Homocysteine Levels: Huh?

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By Mila McManus M.D.

Do you know your homocysteine level? If not, ask your healthcare provider to order it.  Homocysteine levels can be measured with a simple blood test at most laboratories.  High homocysteine levels indicate inflammation, probable nutrient deficiencies, and or a genetic defect. Persistently high levels can suggest B vitamin deficiencies, signs of possible heart disease or stroke risk, potential Alzheimer’s risk, and other neurological concerns.

Many foods we eat have an amino acid called methionine, such as nuts, beef, lamb, cheese, turkey, pork, fish, shellfish, eggs, dairy, and beans. Methionine is converted in the body to homocysteine, which in turn is converted back to methionine, or to cysteine, another important amino acid.  This cycle requires adequate levels of  vitamin B??, vitamin B?, folate and the modified amino acid called betaine. Many people, however, often don’t, which allows homocysteine to build up, damaging  your blood vessels and brain.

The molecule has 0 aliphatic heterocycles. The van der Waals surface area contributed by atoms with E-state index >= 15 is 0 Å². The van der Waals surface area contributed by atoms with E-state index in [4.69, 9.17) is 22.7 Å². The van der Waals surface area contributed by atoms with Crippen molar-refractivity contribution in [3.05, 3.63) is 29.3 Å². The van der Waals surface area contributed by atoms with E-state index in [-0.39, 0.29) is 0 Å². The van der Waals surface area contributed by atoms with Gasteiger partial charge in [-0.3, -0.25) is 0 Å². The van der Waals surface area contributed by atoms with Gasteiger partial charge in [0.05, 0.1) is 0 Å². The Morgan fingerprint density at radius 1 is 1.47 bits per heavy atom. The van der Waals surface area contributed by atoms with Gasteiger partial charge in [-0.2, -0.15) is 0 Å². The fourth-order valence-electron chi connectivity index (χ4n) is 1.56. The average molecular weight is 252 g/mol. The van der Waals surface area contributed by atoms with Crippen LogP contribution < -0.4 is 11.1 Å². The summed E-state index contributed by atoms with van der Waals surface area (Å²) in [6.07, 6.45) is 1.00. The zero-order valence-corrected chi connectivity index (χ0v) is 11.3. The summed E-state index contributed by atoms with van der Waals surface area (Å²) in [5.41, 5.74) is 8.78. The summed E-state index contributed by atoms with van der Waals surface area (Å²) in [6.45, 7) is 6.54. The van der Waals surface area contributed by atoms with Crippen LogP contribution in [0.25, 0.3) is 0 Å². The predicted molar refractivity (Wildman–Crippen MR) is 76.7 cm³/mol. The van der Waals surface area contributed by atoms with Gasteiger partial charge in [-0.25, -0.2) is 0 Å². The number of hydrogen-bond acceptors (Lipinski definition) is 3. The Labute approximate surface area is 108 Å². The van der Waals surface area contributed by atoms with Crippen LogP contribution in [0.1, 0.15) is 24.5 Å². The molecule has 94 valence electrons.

Reasons for elevated homocysteine levels include:

  • Poor dietary habits
  • Smoking or drug use
  • Sedentary lifestyle
  • Nutrient deficiencies
  • Genetic variants, such as MTHFR

Natural ways to lower homocysteine levels include:

  • Improve your diet, avoiding gluten, sugar, preservatives, refined oils, and processed foods.
  • Exercise regularly.
  • Manage stress with, e.g., meditation, yoga, and energy therapies. (stress depletes B vitamins!)
  • Supplement with high quality B vitamins and antioxidants.
  • Avoid recreational drugs and reduce or eliminate alcohol.
  • Work to improve quality of sleep.

Discuss checking this important marker with your provider. In the meantime, work on ways to protect yourself.  Nutrition help is also available at TWIHW.  Be well!

 

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